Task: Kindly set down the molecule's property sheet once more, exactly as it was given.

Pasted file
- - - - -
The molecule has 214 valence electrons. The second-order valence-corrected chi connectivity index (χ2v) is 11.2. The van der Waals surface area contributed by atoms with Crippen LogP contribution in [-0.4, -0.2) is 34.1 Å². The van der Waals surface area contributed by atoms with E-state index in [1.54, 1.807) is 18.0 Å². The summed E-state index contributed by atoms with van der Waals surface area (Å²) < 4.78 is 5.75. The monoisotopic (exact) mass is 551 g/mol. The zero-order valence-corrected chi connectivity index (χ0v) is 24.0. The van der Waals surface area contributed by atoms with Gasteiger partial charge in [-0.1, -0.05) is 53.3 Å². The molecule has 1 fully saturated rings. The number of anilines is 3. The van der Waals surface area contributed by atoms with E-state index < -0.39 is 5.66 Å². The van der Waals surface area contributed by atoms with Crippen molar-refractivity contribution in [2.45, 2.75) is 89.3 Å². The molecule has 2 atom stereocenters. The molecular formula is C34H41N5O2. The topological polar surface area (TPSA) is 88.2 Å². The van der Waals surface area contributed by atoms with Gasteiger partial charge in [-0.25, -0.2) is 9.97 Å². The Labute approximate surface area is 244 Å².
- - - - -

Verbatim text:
The molecule has 214 valence electrons. The second-order valence-corrected chi connectivity index (χ2v) is 11.2. The van der Waals surface area contributed by atoms with Crippen LogP contribution in [-0.4, -0.2) is 34.1 Å². The van der Waals surface area contributed by atoms with E-state index in [1.54, 1.807) is 18.0 Å². The summed E-state index contributed by atoms with van der Waals surface area (Å²) < 4.78 is 5.75. The monoisotopic (exact) mass is 551 g/mol. The zero-order valence-corrected chi connectivity index (χ0v) is 24.0. The van der Waals surface area contributed by atoms with Gasteiger partial charge in [-0.1, -0.05) is 53.3 Å². The molecule has 1 fully saturated rings. The number of anilines is 3. The van der Waals surface area contributed by atoms with E-state index < -0.39 is 5.66 Å². The van der Waals surface area contributed by atoms with Crippen molar-refractivity contribution in [2.45, 2.75) is 89.3 Å². The molecule has 2 atom stereocenters. The molecular formula is C34H41N5O2. The topological polar surface area (TPSA) is 88.2 Å². The van der Waals surface area contributed by atoms with Gasteiger partial charge in [-0.25, -0.2) is 9.97 Å². The Labute approximate surface area is 244 Å².